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Small banks to feel the biggest pinch as new lending rates 'spoil the party'

By Paul Wafula | September 4th 2016
Chase Bank customers along Mama Ngina Street, Nairobi read notice after the bank was closed on Thursday 07/04/16. [PHOTO:BONIFACE OKENDO/Standard]

Small banks will have to make the most painful cuts on earnings from interest after the new law spoiled the party for lenders in the country.

Credit Bank, Jamii Bora Bank and Middle East Commercial Bank have emerged as top three casualties under the new interest rate controlled regime given that they will have to cut their rates by the biggest margin to comply.

Data from the Central Bank of Kenya (CBK) shows the three lenders were charging on average about 21.5 per cent, 21.2 per cent and 20.9 per cent as at June 2016, handing them the sweetest interest spreads in the sector. An interest spread is the difference between what banks pay on interest for deposits and what they charge borrowers.

Small banks have been charging spreads of as high as 15 per cent in a bid to compensate for their high cost of operations compared to the large banks that had access to cheaper deposits. Also to feel the biggest squeeze will be Chase Bank and Guaranty Trust Bank who have been charging way above 20 per cent. Other lenders on the list of top 10 banks who will suffer most is National Bank of Kenya, Family Bank, Africa Banking Corporation, Bank of Africa and NIC Bank.

On the flip-side

With the new law, their rates will almost be halved and the spreads minimised to about seven per cent. They will be required to cut their rates by between 6 per cent to as high as 10 per cent on average. The reductions will be bigger for individual unsecured loans given that they attracted the highest rates in the industry. For instance, Guaranty Trust Bank (Kenya), which was the first mid-sized bank to comply with the new Banking (Amendment) Act 2015, will be shedding off on average 5.7 per cent. The bank announced that it had joined the majority of lenders in the industry who have now capped interest rates on all existing and new loans at 14.5 per cent effective September 2016.

“In complying with the spirit of the new law, we will be capping the interest rates on all existing and new loans at the proposed rate of 14.5 per cent. The changes will be implemented beginning September 2016, “ said Ibukun Odegbaike, the Bank’s Managing Director for East Africa. “GTBank working with industry stakeholders, remains supportive of the new law; our focus is ensuring that we continue to serve our customers diligently, meeting their banking needs through our suite of products and services while upholding high standards of customer service,” she added.

On the flip-side, First Community Bank and Citibank will largely leave their rates unchanged given that on average, they were charging even lower rates than the current maximum. The two lenders were charging 11.7 per cent on average. Others to see small cuts include Housing Finance, Guardian Bank and Habib Banks who will cut their rates by about 2 per cent on average to be in compliance.

Financial inclusion

The new law, which sets rates at a maximum of 14.5 per cent has handed borrowers a major reprieve and boosted their purchasing power. At this rate, consumers with existing loan will enjoy an immediate benefit on their monthly repayments. Banks have advised customers to visit their branches to review their loan terms.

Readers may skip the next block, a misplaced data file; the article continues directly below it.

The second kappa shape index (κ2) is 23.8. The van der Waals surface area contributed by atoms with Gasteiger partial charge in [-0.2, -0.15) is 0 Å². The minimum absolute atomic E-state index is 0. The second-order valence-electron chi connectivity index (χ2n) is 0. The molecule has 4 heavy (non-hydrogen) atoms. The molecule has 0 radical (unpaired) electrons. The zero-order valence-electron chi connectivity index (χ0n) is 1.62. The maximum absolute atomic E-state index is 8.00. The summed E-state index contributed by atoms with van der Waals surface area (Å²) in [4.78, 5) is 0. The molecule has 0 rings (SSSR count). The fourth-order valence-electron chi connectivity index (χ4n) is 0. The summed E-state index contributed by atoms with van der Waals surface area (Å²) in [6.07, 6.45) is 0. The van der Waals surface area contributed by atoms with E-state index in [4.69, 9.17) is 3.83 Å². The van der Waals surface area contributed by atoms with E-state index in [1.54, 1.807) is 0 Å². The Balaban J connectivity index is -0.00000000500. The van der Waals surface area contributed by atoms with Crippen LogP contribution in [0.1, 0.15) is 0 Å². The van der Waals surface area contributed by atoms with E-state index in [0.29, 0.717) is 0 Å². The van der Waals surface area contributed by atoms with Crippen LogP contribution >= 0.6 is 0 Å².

Borrowers have also the option of reducing their monthly repayments, reducing the term of their loans while keeping their monthly repayments at the same levels or opt for a top up.

Barclays Bank of Kenya, Equity Bank and CfC Stanbic Bank are the biggest losers among the big banks in the current rates given that they will reduce their margins by about 4 .5 per cent on average. But consumers should expect some shocks in coming months after lenders warned that they may have to come up with more stringent credit rating methods to ensure that only those with super credit records benefit from the new rates.

“In complying with the law, we will work to minimise any unintended negative consequences on the broader economy, such as a reversal of the positive strides made towards financial inclusion through certain groups of people and SMEs being excluded from access to banking services,” the Kenya Bankers Association (KBA) said in a statement last week.

To seal the fate of banks, the CBK told Commercial banks and mortgage finance companies that they had until September 14, 2016 to cut lending rates. In a circular to all chief executives of commercial banks and mortgage finance companies, CBK Governor Dr Patrick Njoroge put the commencement date of the Banking (Amendment) Act 2016 on September 14, 2016 putting to rest excuses by banks not to comply with the new law.

Njoroge warns in the circular dated August 31, 2016 that lenders that charge borrowers more than the stipulated interest rates will be fined Sh1 million or their bank chief executives imprisoned for one year.

“A bank or financial institution which contravenes the provisions of subsection (2) commits an offence and shall, on conviction, be liable to a fine of not less than one million shillings, or in default, the CEO of the bank or financial institution shall be liable to imprisonment for a term not less than one year,” said Njoroge in the notice.

 He said the law requires lenders to disclose all the charges and terms relating to the loan before entering into agreement with borrower. The new Banking Act caps the maximum interest rate chargeable for a credit facility at no more than four percent of the base rate set and published by the Central Bank of Kenya. Also, a lender is required to set the minimum interest rate granted on a deposit held in interest earning to at least 70 per cent of the base rate set by CBK.

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